A Message from the United Kingdom as Incoming GP President (2021)



The G7 group rotates its chair annually. In 2021, the UK will chair the G7 and the Global Partnership. We thank the USA for finding new ways to engage the GP virtually in 2020 – a truly challenging year! The GP enables partners to work together to mitigate CBRN threats across the CBRN. It brings to the table other like-minded states, International Organisations, including the IAEA, OPCW and WHO. GP members coordinate, fund and implement practical actions to address current and future WMD threats. Our aims for 2021 are:

To promote the GP as a centrepiece of the G7’s international security and counter proliferation efforts.  We will focus on targeted ‘in-reach’ to partners to encourage active engagement. We will seek to secure new or increased financial and non-financial contributions for practical programming initiatives. We will propose wording for the Foreign Ministers’ communique.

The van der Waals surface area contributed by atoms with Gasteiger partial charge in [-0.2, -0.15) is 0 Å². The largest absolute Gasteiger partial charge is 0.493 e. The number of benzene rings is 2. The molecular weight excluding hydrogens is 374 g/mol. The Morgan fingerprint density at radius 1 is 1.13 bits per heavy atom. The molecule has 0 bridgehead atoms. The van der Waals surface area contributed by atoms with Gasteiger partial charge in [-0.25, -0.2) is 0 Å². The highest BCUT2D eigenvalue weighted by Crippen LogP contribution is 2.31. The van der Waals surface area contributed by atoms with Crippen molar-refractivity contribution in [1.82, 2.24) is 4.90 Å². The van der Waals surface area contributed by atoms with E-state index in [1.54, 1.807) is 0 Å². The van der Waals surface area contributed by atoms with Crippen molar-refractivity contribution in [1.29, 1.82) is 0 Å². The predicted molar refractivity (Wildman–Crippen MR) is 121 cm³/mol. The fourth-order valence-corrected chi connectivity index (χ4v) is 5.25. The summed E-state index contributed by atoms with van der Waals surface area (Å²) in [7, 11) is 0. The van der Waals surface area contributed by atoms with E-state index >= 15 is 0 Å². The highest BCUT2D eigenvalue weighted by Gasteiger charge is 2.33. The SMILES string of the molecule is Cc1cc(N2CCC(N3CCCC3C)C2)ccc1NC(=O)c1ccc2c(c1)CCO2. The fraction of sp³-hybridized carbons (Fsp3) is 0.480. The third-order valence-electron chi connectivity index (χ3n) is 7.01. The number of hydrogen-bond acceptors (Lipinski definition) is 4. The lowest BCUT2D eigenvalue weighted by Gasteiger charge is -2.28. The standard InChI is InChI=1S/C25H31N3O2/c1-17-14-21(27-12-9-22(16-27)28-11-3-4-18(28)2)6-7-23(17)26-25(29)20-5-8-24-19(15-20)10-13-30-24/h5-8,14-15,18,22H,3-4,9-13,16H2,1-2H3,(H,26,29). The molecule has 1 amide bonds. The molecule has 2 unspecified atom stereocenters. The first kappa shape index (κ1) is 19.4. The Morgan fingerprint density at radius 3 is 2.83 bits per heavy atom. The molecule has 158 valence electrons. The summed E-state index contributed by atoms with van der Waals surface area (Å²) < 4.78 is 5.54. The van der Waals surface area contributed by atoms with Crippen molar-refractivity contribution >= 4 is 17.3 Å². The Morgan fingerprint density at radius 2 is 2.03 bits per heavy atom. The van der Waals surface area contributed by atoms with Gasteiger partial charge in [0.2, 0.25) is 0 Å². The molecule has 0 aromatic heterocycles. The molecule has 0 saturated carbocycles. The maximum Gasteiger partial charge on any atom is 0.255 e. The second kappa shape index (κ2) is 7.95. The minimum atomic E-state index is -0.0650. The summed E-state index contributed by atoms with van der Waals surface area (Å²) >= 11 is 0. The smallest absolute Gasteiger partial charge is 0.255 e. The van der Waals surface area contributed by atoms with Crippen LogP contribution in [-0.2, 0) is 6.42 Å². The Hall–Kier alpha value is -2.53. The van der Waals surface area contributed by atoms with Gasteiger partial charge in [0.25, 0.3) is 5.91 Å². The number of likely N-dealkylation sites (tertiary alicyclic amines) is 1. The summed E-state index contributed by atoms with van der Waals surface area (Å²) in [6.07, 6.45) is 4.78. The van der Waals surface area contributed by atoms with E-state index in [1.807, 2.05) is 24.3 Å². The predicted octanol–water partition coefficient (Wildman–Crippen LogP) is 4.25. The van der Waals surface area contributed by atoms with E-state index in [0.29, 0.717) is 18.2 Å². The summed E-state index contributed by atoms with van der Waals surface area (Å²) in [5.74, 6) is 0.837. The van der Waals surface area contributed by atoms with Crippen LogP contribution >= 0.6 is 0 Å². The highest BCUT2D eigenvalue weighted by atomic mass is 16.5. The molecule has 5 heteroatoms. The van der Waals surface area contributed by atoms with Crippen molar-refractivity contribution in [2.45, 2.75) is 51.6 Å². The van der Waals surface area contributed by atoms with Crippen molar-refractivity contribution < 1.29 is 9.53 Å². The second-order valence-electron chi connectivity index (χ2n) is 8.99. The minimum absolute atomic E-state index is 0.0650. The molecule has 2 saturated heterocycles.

Stay focused.  We will prioritise two issues on which to focus our coordination of programming activities. Under Biosecurity we will support and promote the ‘signature initiative’, proposed by Canada, to partner with the Africa Centres for Disease Control (A-CDC) and other African agencies to mitigate biological threats in Africa. This initiative will build on the G7’s 2015 Beyond Ebola Agenda. It aligns with the G7’s 2021 priorities to strengthen health systems while partnering with developing countries.

Nuclear Security remains rightly a matter of high concern to GP partners. Under the UK’s presidency we will reinvigorate the aim of minimising the production and use of Highly Enriched Uranium (HEU) minimisation. HEU minimisation enjoys broad support but requires more solid political support to achieve greater controls in the real world.

We will take forward the aspiration set by the USA to improve the GP’s capability to fulfil its core mission: to identify, develop, coordinate and implement projects which enhance the partner states’ capability to mitigate the risks of non-state actors acquiring or using WMD.

In the two decades since its establishment at the 2002 Kananaskis Summit, the G7-led Global Partnership (GP) has been the primary international mechanism for co-ordinating Weapons of Mass Destruction (WMD) threat reduction programmes. The GP continues to address the serious challenges, regionally and globally, from chemical, biological, radiological and nuclear weapons.